Each of the four immunoglobulin chains consists of two distinct regions: a variable (V) and a constant (C) region. For each type of immunoglobulin chain (i.e., kappa light chain [κL], lambda light chain [λL], and the five heavy chains [γH, αH, μH, εH, and δH]), there is a separate pool of gene segments located on different chromosomes.7 Each pool contains a set of different V gene segments widely separated from the D (diversity, seen only in H chains), J (joining), and C gene segments (Figure 59–5). In the synthesis of an H chain, for example, a particular V region is translocated to lie close to a D segment, several J segments, and a C region. These genes are transcribed into mRNA, and all but one of the J segments are removed by splicing the RNA. During B-cell differentiation, the first translocation brings a VH gene near a Cμ gene, leading to the formation of IgM as the first antibody produced in a primary response. Note that the J (joining) gene does not encode the J chain found in IgM and IgA. Note also that the DNA of the unused V, D, and J genes is discarded so a particular B cell is committed to making antibody with only one specificity.


FIGURE 59–5 Gene rearrangement to produce a μH chain. The antigen-binding site is formed by randomly choosing one of the VH genes, one of the DH genes, and one of the JH genes. After transcription and RNA splicing, the mRNA is translated to produce an immunoglobulin M (IgM) heavy chain. V, variable regions; D, diversity segments; J, joining segments; C, constant region; IVS, intervening sequence. (Modified and reproduced with permission from Stites DP, Terr A, Parslow T, eds. Basic & Clinical Immunology. 8th ed. Originally published by Appleton & Lange. Copyright 1994 McGraw-Hill.)

The V region of each L chain is encoded by two gene segments (V + J). The V region of each H chain is encoded by three gene segments (V + D + J). These various segments are united into one functional V gene by DNA rearrangement. Each of these assembled V genes is then transcribed with the appropriate C genes and spliced to produce an mRNA that codes for the complete peptide chain. L and H chains are synthesized separately on polysomes and then assembled in the cytoplasm by means of disulfide bonds to form H2L2 units. Finally, an oligosaccharide is added to the constant region of the heavy chain, and the immunoglobulin molecule is released from the cell.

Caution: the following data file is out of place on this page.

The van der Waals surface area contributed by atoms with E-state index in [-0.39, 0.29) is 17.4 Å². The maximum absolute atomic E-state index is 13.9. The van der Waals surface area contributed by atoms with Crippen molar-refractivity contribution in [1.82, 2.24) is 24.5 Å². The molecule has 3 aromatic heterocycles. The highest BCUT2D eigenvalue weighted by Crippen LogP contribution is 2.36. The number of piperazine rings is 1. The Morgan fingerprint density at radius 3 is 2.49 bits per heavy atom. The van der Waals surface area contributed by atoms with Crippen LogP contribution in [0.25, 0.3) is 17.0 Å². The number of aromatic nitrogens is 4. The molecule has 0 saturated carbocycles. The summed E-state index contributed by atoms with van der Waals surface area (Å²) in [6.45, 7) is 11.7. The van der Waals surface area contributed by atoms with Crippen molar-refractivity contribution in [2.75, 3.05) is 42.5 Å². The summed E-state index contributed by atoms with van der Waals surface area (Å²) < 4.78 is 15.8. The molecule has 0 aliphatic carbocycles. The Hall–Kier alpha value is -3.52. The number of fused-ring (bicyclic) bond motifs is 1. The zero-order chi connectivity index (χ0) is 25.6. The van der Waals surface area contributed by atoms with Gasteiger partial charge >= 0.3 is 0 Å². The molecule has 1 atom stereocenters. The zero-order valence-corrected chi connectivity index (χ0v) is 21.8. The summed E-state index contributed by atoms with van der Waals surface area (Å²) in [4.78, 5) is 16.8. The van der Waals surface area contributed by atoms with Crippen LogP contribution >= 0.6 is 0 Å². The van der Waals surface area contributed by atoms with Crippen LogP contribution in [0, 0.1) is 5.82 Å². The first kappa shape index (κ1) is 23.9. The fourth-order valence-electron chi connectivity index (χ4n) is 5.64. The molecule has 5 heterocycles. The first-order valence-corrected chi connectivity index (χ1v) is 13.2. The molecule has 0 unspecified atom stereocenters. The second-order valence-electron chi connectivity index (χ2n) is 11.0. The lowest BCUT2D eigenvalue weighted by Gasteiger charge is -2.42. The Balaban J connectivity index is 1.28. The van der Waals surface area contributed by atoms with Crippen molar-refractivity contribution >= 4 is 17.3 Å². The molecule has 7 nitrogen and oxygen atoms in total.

The gene organization mechanism outlined above permits the assembly of a very large number of different molecules. Antibody diversity depends on (1) multiple gene segments, (2) their rearrangement into different sequences, (3) the combining of different L and H chains in the assembly of immunoglobulin molecules, and (4) mutations. A fifth mechanism called junctional diversity applies primarily to the antibody heavy chain. Junctional diversity occurs by the addition of new nucleotides at the splice junctions between the V-D and D-J gene segments.

The diversity of the T-cell antigen receptor is also dependent on the joining of V, D, and J gene segments and the combining of different alpha and beta polypeptide chains. However, unlike antibodies, mutations do not play a significant role in the diversity of the T-cell receptor.

Several lymphoid cancers manifest chromosomal translocations involving the VDJ region and a cellular oncogene. For example, in Burkitt’s lymphoma, the c-myc oncogene on chromosome 8 is translocated to a position adjacent to the VDJ region of a heavy-chain gene. The active promoter of the heavy-chain gene increases transcription of the c-myc oncogene, which predisposes to malignancy.


Initially, all B cells carry IgM specific for an antigen and produce IgM antibody in response to exposure to that antigen. Later, gene rearrangement permits the elaboration of antibodies of the same antigenic specificity but of different immunoglobulin classes (Figure 59–6). Note that the antigenic specificity remains the same for the lifetime of the B cell and plasma cell because the specificity is determined by the variable region genes (V, D, and J genes on the heavy chain and V and J genes on the light chain) no matter which heavy-chain constant region is being utilized.


FIGURE 59–6 Gene rearrangement to produce different immunoglobulin (Ig) classes. IgM is formed first because the μ constant region is closest to the VDJ DNA. Later the μ constant region can be switched with a γ, ε, or α constant region to form the heavy chain of IgG, IgE, or IgA, respectively. Note that the antigenic specificity of the B cell remains the same because the VDJ DNA remains the same. V, variable regions; D, diversity segments; J, joining segments; C, constant regions; S, switch sites. (Modified and reproduced with permission from Stites DP, Terr A, Parslow T, eds. Basic & Clinical Immunology. 8th ed. Originally published by Appleton & Lange. Copyright 1994 McGraw-Hill.)

In class switching, the same assembled VH gene can sequentially associate with different CH genes so that the immunoglobulins produced later (IgG, IgA, or IgE) are specific for the same antigen as the original IgM but have different biologic characteristics. This is illustrated in the “class switch” section of Figure 59–6. A different molecular mechanism is involved in the switching from IgM to IgD. In this case, a single mRNA consisting of VDJ CμCδ is initially transcribed and is then spliced into separate VDJ Cμ and VDJ Cδ mRNAs. Mature B cells can, in this manner, express both IgM and IgD (see Figure 59–6, alternative RNA splicing). Note that once a B cell has “class” switched past a certain H chain gene, it can no longer make that class of H chain because the intervening DNA is excised and discarded. Class switching occurs only with heavy chains; light chains do not undergo class switching. “Switch recombinase” is the enzyme that catalyzes the rearrangement of the VDJ genes during class switching.